Skeletal muscle is frequently damaged by ischemia-reperfusion when exposed to direct injury or in the surgical practice. The purpose of the present experiments was to examine how the different types of skeletal muscles (fast & slow) react functionally to one and two hours of ischemia followed by two weeks of reperfusion. The fast-twitch (m. extensor digitorum longus/EDL) and the slow-twitch (m. soleus/SOL) muscle were prepared. They were stimulated, in vivo, either directly or indirectly at different reperfusion times following tourniquet ischemia, and the contraction force (CF) was recorded. CF of the EDL was reduced over 40% and 90% of the control value during the first 24 hours of reperfusion after 1 and 2 hours of ischemia, respectively. It was about 50% at the end of the 2nd week in the one-hour group. CF increased significantly during the second week if ischemia lasted for two hours. Reduction of CF in the SOL muscle was over 50% and 90% following one and two hours of ischemia, respectively. It further decreased in the 1-hour group, and it started to regenerate from the second week after 2 hours of ischemia. It is concluded that 1. two hours of ischemia causes significantly more severe damages in both types of skeletal muscles than one hour. 2. There is a reperfusion injury in both muscles during the first week of reperfusion. 3 The two types of muscles regenerate differently, i.e. the SOL starts to regenerate earlier than the EDL.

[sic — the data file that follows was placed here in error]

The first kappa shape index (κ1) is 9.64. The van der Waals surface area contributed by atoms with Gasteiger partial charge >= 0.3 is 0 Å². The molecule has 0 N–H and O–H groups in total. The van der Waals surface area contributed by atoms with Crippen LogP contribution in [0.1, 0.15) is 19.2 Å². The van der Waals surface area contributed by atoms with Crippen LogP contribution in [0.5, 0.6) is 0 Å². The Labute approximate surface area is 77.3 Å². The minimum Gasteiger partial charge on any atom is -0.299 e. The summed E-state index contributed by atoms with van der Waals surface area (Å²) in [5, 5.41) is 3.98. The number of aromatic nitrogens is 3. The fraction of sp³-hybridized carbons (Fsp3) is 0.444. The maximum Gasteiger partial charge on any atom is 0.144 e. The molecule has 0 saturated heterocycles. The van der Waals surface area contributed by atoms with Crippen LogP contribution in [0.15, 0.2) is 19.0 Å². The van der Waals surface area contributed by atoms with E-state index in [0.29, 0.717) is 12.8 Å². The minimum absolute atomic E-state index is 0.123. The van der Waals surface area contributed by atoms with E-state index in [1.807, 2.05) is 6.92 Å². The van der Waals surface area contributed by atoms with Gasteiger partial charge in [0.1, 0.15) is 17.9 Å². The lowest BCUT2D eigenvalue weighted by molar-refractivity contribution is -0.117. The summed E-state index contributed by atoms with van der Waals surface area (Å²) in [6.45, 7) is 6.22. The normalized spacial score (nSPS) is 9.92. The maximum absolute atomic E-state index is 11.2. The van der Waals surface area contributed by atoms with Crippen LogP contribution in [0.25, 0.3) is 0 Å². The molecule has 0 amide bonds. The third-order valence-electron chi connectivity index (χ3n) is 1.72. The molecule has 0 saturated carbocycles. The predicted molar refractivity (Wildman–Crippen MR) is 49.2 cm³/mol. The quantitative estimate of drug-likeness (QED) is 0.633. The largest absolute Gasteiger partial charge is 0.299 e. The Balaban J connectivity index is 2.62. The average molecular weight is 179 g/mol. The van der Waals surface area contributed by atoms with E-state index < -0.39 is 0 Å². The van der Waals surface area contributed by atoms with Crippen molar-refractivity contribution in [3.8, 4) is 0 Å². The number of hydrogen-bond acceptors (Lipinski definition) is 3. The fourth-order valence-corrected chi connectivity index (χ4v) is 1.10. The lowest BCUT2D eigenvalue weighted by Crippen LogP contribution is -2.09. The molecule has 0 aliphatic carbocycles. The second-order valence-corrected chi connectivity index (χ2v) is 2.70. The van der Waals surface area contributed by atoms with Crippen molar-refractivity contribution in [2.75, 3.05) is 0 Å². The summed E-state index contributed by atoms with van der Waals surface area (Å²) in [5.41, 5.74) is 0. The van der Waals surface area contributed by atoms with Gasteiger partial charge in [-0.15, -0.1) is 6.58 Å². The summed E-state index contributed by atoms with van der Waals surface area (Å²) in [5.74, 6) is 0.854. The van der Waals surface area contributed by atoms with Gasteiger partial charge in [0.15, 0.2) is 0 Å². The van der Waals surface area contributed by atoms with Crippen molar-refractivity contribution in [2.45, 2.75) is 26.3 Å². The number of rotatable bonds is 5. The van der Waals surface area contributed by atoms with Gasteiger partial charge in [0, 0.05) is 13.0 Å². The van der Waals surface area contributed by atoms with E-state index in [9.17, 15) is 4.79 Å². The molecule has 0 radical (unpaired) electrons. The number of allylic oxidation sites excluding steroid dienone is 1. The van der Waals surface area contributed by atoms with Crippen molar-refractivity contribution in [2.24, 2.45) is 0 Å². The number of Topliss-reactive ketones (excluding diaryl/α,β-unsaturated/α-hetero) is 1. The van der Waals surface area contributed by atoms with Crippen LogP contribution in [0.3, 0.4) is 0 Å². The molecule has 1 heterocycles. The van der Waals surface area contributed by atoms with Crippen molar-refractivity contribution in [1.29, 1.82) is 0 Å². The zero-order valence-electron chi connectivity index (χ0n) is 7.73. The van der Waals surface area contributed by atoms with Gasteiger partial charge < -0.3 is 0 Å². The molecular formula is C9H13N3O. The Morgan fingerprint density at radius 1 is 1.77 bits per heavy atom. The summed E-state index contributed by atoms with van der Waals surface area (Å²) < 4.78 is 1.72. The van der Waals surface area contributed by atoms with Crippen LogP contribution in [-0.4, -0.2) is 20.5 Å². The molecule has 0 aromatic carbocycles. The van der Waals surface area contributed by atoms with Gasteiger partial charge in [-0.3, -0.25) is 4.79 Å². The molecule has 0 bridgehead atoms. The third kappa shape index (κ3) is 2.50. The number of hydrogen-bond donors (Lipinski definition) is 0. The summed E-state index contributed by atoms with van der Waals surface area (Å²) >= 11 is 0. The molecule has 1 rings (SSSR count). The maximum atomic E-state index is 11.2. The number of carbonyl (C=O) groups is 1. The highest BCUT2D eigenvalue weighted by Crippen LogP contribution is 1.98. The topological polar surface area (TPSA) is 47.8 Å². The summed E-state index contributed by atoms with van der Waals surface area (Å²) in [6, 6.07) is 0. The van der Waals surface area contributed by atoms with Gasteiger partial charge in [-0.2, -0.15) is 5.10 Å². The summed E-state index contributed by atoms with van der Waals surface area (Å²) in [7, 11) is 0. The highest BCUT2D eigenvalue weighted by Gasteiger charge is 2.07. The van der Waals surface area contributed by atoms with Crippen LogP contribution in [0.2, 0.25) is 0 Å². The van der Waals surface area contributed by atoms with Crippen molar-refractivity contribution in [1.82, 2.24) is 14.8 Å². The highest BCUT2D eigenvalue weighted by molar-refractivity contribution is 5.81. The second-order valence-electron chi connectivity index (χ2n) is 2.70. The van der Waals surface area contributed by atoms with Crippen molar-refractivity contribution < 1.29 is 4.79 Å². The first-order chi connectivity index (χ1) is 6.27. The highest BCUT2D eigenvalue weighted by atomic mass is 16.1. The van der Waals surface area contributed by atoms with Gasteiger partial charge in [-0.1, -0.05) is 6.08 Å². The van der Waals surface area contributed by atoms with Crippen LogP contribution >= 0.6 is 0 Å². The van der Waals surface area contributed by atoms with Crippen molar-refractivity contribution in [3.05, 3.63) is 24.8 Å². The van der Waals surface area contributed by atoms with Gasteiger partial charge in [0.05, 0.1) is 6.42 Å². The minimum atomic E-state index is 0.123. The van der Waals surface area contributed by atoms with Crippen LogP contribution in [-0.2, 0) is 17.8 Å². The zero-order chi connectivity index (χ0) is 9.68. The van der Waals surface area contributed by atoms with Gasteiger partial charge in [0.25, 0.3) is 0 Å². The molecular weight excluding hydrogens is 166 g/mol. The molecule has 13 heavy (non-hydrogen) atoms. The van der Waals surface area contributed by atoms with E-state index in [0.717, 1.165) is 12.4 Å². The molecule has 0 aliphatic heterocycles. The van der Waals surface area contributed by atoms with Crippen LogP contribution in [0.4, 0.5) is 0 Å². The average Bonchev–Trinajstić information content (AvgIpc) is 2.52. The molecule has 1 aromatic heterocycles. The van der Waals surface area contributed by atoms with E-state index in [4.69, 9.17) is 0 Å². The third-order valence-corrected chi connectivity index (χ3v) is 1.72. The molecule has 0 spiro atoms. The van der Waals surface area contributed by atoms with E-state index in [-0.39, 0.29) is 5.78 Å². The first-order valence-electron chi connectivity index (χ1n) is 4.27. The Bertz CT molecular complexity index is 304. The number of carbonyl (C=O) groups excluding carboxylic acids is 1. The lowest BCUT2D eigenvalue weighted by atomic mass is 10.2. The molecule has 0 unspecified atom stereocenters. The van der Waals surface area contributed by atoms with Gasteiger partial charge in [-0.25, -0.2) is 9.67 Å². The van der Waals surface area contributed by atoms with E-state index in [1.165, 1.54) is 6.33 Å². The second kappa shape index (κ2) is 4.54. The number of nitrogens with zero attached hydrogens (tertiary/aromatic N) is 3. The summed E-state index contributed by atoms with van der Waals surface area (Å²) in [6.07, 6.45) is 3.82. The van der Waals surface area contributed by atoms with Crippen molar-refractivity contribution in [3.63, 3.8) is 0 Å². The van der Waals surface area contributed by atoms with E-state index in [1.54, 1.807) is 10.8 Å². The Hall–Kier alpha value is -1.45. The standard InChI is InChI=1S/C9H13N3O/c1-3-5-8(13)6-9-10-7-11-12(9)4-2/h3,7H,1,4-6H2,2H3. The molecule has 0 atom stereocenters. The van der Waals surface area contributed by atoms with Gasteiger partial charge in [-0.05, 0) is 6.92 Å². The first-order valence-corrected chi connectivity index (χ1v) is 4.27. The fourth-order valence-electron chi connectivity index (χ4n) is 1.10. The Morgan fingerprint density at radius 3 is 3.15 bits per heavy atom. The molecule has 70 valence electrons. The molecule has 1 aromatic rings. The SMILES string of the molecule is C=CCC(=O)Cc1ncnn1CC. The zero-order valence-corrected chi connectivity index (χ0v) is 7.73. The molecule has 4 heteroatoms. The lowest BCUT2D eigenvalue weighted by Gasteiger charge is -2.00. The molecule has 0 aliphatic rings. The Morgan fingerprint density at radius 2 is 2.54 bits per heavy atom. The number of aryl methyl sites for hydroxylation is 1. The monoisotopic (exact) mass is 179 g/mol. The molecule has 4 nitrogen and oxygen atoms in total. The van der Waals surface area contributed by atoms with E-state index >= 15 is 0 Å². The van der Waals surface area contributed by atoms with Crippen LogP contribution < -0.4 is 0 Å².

|Number of pages||12|
|Journal||Acta physiologica Hungarica|
|Publication status||Published - dec. 1 1996|
ASJC Scopus subject areas
- Physiology (medical)